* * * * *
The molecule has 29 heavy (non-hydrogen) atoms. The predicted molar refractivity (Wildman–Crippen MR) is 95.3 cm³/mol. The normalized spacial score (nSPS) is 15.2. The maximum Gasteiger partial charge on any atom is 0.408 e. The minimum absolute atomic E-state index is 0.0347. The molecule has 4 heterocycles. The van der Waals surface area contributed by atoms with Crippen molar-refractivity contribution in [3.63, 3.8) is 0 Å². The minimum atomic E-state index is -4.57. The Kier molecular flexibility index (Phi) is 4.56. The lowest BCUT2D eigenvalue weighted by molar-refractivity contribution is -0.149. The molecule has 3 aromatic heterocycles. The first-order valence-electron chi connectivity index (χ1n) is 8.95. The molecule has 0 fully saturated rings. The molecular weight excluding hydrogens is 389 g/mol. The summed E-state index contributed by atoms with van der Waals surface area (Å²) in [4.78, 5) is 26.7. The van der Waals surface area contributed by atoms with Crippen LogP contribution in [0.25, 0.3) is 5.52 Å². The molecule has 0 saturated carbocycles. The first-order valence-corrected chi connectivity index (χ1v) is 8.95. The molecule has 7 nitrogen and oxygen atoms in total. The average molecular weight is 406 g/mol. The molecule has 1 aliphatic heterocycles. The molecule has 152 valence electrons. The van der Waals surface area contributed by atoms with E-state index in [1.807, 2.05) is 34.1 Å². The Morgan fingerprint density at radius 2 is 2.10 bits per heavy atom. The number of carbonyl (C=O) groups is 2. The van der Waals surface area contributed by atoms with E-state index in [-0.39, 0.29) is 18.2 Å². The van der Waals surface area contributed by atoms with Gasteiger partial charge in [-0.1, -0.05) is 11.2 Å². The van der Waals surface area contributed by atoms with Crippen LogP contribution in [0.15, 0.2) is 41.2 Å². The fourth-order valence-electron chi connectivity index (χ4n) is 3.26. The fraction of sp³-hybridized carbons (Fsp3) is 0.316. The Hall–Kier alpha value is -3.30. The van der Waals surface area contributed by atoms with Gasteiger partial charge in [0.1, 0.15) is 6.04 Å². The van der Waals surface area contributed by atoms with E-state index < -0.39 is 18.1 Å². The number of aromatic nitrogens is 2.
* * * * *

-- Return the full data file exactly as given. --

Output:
The molecule has 29 heavy (non-hydrogen) atoms. The predicted molar refractivity (Wildman–Crippen MR) is 95.3 cm³/mol. The normalized spacial score (nSPS) is 15.2. The maximum Gasteiger partial charge on any atom is 0.408 e. The minimum absolute atomic E-state index is 0.0347. The molecule has 4 heterocycles. The van der Waals surface area contributed by atoms with Crippen molar-refractivity contribution in [3.63, 3.8) is 0 Å². The minimum atomic E-state index is -4.57. The Kier molecular flexibility index (Phi) is 4.56. The lowest BCUT2D eigenvalue weighted by molar-refractivity contribution is -0.149. The molecule has 3 aromatic heterocycles. The first-order valence-electron chi connectivity index (χ1n) is 8.95. The molecule has 0 fully saturated rings. The molecular weight excluding hydrogens is 389 g/mol. The summed E-state index contributed by atoms with van der Waals surface area (Å²) in [4.78, 5) is 26.7. The van der Waals surface area contributed by atoms with Crippen LogP contribution in [0.25, 0.3) is 5.52 Å². The molecule has 0 saturated carbocycles. The first-order valence-corrected chi connectivity index (χ1v) is 8.95. The molecule has 7 nitrogen and oxygen atoms in total. The average molecular weight is 406 g/mol. The molecule has 1 aliphatic heterocycles. The molecule has 152 valence electrons. The van der Waals surface area contributed by atoms with E-state index in [1.807, 2.05) is 34.1 Å². The Morgan fingerprint density at radius 2 is 2.10 bits per heavy atom. The number of carbonyl (C=O) groups is 2. The van der Waals surface area contributed by atoms with E-state index in [-0.39, 0.29) is 18.2 Å². The van der Waals surface area contributed by atoms with Gasteiger partial charge in [-0.1, -0.05) is 11.2 Å². The van der Waals surface area contributed by atoms with Crippen LogP contribution in [0.15, 0.2) is 41.2 Å². The fourth-order valence-electron chi connectivity index (χ4n) is 3.26. The fraction of sp³-hybridized carbons (Fsp3) is 0.316. The Hall–Kier alpha value is -3.30. The van der Waals surface area contributed by atoms with Gasteiger partial charge in [0.1, 0.15) is 6.04 Å². The van der Waals surface area contributed by atoms with E-state index < -0.39 is 18.1 Å². The number of aromatic nitrogens is 2.